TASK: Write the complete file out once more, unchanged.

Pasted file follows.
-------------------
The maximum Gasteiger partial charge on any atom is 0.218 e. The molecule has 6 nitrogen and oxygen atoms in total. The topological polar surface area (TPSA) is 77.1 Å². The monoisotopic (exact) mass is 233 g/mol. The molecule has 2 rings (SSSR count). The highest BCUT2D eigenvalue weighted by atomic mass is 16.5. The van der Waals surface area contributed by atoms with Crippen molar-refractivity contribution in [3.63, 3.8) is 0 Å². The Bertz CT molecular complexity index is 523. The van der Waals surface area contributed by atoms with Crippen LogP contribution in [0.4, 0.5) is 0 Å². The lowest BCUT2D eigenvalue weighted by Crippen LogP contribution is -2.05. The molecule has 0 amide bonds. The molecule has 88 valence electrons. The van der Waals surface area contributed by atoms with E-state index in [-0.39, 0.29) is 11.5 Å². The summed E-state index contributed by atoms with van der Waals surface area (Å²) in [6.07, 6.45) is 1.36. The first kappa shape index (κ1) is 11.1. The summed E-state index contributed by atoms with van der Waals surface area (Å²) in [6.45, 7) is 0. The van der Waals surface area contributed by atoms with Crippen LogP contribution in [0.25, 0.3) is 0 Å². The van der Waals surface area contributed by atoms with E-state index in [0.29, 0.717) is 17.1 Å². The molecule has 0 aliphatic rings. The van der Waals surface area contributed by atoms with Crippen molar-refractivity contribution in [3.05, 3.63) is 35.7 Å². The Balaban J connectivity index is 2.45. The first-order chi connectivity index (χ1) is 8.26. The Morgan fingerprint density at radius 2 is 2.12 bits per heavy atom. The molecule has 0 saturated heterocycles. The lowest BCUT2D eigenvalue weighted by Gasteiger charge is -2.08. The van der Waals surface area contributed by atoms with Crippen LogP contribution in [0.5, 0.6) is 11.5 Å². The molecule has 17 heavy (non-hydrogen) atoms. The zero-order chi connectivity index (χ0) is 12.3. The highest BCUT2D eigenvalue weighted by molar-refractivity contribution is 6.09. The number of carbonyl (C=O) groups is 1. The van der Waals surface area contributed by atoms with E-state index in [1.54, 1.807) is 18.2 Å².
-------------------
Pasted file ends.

The maximum Gasteiger partial charge on any atom is 0.218 e. The molecule has 6 nitrogen and oxygen atoms in total. The topological polar surface area (TPSA) is 77.1 Å². The monoisotopic (exact) mass is 233 g/mol. The molecule has 2 rings (SSSR count). The highest BCUT2D eigenvalue weighted by atomic mass is 16.5. The van der Waals surface area contributed by atoms with Crippen molar-refractivity contribution in [3.63, 3.8) is 0 Å². The Bertz CT molecular complexity index is 523. The van der Waals surface area contributed by atoms with Crippen LogP contribution in [0.4, 0.5) is 0 Å². The lowest BCUT2D eigenvalue weighted by Crippen LogP contribution is -2.05. The molecule has 0 amide bonds. The molecule has 88 valence electrons. The van der Waals surface area contributed by atoms with E-state index in [-0.39, 0.29) is 11.5 Å². The summed E-state index contributed by atoms with van der Waals surface area (Å²) in [6.07, 6.45) is 1.36. The first kappa shape index (κ1) is 11.1. The summed E-state index contributed by atoms with van der Waals surface area (Å²) in [6.45, 7) is 0. The van der Waals surface area contributed by atoms with Crippen LogP contribution in [0.25, 0.3) is 0 Å². The van der Waals surface area contributed by atoms with E-state index in [0.29, 0.717) is 17.1 Å². The molecule has 0 aliphatic rings. The van der Waals surface area contributed by atoms with Crippen molar-refractivity contribution in [3.05, 3.63) is 35.7 Å². The Balaban J connectivity index is 2.45. The first-order chi connectivity index (χ1) is 8.26. The Morgan fingerprint density at radius 2 is 2.12 bits per heavy atom. The molecule has 0 saturated heterocycles. The lowest BCUT2D eigenvalue weighted by Gasteiger charge is -2.08. The van der Waals surface area contributed by atoms with Crippen LogP contribution in [0.5, 0.6) is 11.5 Å². The molecule has 17 heavy (non-hydrogen) atoms. The zero-order chi connectivity index (χ0) is 12.3. The highest BCUT2D eigenvalue weighted by molar-refractivity contribution is 6.09. The number of carbonyl (C=O) groups is 1. The van der Waals surface area contributed by atoms with E-state index in [1.54, 1.807) is 18.2 Å².